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1897. Volume One of Six. English essayist and poet, Charles Lamb (pen name Elia), studied at Christ's Hospital where he formed a lifelong friendship with Samuel Taylor Coleridge. When he was twenty years old Lamb suffered a period of insanity. His sister, Mary Ann Lamb, had similar problems and in 1796 murdered her mother in a fit of madness. Mary was confined to an asylum but was eventually released into the care of her brother. Lamb became friends in London with a group of young writers who favored political reform including Percy Bysshe Shelley, William Hazlitt and Leigh Hunt. Among his most remembered works are his collection of Essays of Elia; the poem The Old Familiar Faces and the essay Dream Children. He also wrote Tales from Shakespeare in collaboration with his sister and The Adventures Of Ulysses were valuable retellings of classic works for children. Lamb's critical comments in Specimens of English Dramatic poets who lived about the time of Shakespeare are among the classics of English criticism. Contents: Lamb's Parentage, Schooldays and Youth; Insanity of Mary Lamb-Early Poetic Efforts; Rosamund Gray-John Woodvil; Mr. H.-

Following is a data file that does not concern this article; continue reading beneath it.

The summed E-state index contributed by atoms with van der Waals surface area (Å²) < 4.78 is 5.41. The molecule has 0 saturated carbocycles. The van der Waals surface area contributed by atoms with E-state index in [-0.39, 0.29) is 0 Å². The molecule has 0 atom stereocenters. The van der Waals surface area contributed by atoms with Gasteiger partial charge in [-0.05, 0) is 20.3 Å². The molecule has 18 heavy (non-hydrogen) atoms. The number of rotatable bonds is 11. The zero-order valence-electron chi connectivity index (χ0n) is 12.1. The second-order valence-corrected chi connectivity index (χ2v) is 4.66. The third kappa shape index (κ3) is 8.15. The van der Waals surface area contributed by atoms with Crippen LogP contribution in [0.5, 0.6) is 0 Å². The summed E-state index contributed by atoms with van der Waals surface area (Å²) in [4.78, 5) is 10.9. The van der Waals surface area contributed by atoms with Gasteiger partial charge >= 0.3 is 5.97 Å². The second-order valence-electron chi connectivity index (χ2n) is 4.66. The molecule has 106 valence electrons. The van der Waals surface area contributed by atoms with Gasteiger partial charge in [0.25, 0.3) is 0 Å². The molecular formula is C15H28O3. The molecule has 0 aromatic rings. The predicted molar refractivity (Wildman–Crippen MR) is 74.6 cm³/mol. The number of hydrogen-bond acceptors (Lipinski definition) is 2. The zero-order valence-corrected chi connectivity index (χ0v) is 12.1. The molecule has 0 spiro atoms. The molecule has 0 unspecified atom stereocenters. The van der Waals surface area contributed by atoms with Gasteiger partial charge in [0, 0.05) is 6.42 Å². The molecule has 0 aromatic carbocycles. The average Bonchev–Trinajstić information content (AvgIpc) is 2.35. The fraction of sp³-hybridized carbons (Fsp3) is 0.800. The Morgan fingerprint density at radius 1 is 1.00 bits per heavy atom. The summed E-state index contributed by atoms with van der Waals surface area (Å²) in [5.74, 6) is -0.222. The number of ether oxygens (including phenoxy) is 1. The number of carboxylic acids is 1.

Temple Lane-The Quarterly Review Attack; Lamb's Suppers; The London Magazine-Wainwright's Story; Visit to Paris-Elia's Letter to Southey-Islington; New Friends-Lamb's Emancipation-Enfield-Edmonton; Lamb's Wednesday Nights-His Companions-Last Glimpses; Lamb's Friends and Companions; Mary Lamb; Lamb Fully Known-His Character; and Correspondence with Coleridge. See other titles by this author available from Kessinger Publishing.